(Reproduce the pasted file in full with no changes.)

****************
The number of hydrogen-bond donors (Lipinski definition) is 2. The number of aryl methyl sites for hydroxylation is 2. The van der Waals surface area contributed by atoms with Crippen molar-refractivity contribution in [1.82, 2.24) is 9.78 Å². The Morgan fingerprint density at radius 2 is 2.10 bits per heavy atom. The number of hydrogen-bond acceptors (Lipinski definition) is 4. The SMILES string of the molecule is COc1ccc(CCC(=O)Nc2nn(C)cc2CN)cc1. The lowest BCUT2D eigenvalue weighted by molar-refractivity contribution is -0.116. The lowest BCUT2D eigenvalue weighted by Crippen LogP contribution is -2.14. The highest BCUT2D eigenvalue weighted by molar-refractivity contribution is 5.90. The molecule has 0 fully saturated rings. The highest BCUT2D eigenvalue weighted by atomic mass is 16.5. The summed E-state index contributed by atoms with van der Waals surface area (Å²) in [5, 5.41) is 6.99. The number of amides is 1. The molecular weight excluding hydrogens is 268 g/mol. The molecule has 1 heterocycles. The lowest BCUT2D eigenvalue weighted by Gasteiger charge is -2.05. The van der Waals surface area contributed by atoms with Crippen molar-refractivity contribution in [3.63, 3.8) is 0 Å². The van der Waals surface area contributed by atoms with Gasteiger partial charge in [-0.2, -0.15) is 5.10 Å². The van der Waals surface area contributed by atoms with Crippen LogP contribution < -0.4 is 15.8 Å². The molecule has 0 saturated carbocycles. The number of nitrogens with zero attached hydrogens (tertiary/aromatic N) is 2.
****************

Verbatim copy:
The number of hydrogen-bond donors (Lipinski definition) is 2. The number of aryl methyl sites for hydroxylation is 2. The van der Waals surface area contributed by atoms with Crippen molar-refractivity contribution in [1.82, 2.24) is 9.78 Å². The Morgan fingerprint density at radius 2 is 2.10 bits per heavy atom. The number of hydrogen-bond acceptors (Lipinski definition) is 4. The SMILES string of the molecule is COc1ccc(CCC(=O)Nc2nn(C)cc2CN)cc1. The lowest BCUT2D eigenvalue weighted by molar-refractivity contribution is -0.116. The lowest BCUT2D eigenvalue weighted by Crippen LogP contribution is -2.14. The highest BCUT2D eigenvalue weighted by molar-refractivity contribution is 5.90. The molecule has 0 fully saturated rings. The highest BCUT2D eigenvalue weighted by atomic mass is 16.5. The summed E-state index contributed by atoms with van der Waals surface area (Å²) in [5, 5.41) is 6.99. The number of amides is 1. The molecular weight excluding hydrogens is 268 g/mol. The molecule has 1 heterocycles. The lowest BCUT2D eigenvalue weighted by Gasteiger charge is -2.05. The van der Waals surface area contributed by atoms with Crippen molar-refractivity contribution in [3.63, 3.8) is 0 Å². The van der Waals surface area contributed by atoms with Gasteiger partial charge in [-0.2, -0.15) is 5.10 Å². The van der Waals surface area contributed by atoms with Crippen LogP contribution < -0.4 is 15.8 Å². The molecule has 0 saturated carbocycles. The number of nitrogens with zero attached hydrogens (tertiary/aromatic N) is 2.